Teleological Suspension Of The Ethical Essay Research

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Teleological Suspension Of The Ethical Essay, Research Paper A clear understanding of what Soren Kierkegaard (1813-1855) meant by the `suspension of the ethical’ can be achieved upon careful study of his wider philosophies on stages or aspects of an individual’s life. In this short text I will examine these philosophies, exploring what Kierkegaard meant by each one. I’ll then put into context these stages of life by looking at them in relation to that which Kierkegaard’s text `Fear and Trembling’ (in which he introduces the concept of a teleological suspension of the ethical) is based on: that being the biblical story of Abraham and Isaac. Finally, I’ll examine the problems of his theory and explore some of the presumptions and pre-requisites it necessitates.

Firstly I find it necessary to understand the context in which Kierkegaard wrote and believed the philosophies we now explore. Kierkegaard’s writings were not without a purpose or agenda. His own life was the source by which he details his wider more abstract theories on life in general. He is intrinsically linked to the Christian faith, and he writes with that in the forefront of his mind. Indeed, `Fear and Trembling’ itself is based upon a passage of scripture which Kierkegaard examines and bases his points upon. The point Kierkegaard is making ultimately is that he believes that the `religious’ stage of life (one of three he feels he has discovered) is the one that means the most and should be desired. Kierkegaard identifies an existential progression between these

stages which is, on initial study, contradicted by the passage of scripture he tackles. It is by examining these stages that the answer to the question set can be revealed. The first of these stages is the aesthetic. For Kierkegaard, this is the lowest form of being. For a particular human being to lead an aesthetic existence would require him to indulge purely in sensuous pleasures. The implication in the aesthetic is that only the external provides value. However, Kierkegaard’s suggestion is that this level of being lacks anything outside of itself. Its value, he submits, is void of meaning and direction and those who inhabit this existence simply pass from one meaningless gratification of the senses to the next with no real purpose. There is, according to Kierkegaard, a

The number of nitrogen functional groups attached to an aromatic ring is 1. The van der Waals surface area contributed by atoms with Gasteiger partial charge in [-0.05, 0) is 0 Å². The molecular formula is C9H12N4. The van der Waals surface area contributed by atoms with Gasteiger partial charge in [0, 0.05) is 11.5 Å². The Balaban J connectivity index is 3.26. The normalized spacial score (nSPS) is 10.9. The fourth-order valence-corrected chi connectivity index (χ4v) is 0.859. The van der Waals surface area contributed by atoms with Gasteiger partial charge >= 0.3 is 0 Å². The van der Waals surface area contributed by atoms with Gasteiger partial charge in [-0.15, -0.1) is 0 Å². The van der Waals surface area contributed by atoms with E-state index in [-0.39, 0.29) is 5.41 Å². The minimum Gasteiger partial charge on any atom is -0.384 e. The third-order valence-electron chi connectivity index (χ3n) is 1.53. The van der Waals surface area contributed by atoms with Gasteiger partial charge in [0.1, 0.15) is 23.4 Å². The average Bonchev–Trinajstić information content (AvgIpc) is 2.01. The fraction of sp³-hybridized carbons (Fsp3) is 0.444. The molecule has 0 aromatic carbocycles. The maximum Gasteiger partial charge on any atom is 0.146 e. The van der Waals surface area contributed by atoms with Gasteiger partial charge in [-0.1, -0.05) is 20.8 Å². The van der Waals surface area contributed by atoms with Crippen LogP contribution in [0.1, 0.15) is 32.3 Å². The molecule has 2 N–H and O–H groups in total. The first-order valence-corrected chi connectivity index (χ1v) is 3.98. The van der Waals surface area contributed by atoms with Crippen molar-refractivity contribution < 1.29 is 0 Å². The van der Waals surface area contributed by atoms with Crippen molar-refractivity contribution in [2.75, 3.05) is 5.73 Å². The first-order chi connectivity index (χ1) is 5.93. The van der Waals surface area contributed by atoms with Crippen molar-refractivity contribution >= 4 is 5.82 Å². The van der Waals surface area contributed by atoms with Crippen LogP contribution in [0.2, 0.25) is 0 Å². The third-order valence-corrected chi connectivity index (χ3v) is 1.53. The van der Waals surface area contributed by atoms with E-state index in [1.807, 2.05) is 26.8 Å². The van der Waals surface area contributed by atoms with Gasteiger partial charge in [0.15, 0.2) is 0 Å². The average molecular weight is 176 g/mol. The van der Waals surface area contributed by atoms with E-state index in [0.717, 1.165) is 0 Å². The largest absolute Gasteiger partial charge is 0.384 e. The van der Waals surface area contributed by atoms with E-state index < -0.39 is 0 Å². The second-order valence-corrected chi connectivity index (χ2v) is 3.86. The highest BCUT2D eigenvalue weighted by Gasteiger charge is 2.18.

progression of sorts to a higher stage of life. A transition to a level being in which the particular is subsumed, that is transported and incorporated by, the next in the level of existence, the ethical. At this stage, an individual is living in accordance with what he describes as the `universal good’ and in this the ethical is senseless. What I mean by that is that the ethical requires the abdication of the individual in accordance with the universal good. Yet the ethical cannot exist without the individual to give it form. The individual turns inward and considers the aim of life in respect to himself. In one sense it empowers the aesthetic with value and meaning, thus the gratification of the senses can become the appreciation of beauty. However, Kierkegaard regards the

religious stage of life not only to be the highest, but also imperative in giving the ethical meaning and direction. By `religious life’ Kierkegaard is referring to the encountering and acceptance of his, the Christian, God. It isn’t clear if the `religious’ is confined only to his God, or whether differing personal beliefs have a place within Kierkegaard’s definition of this level of being. The `religious’ makes sense of the ethical, according to Kierkegaard. Apparently inferring that doing good for the sake of good is meaningless and closer to an egoistic sense of aesthetic gratification then meaningful existence, Kierkegaard looks to the religious to give life direction and telos, that is purpose. For the benefit of `Fear and Trembling’, Abraham is this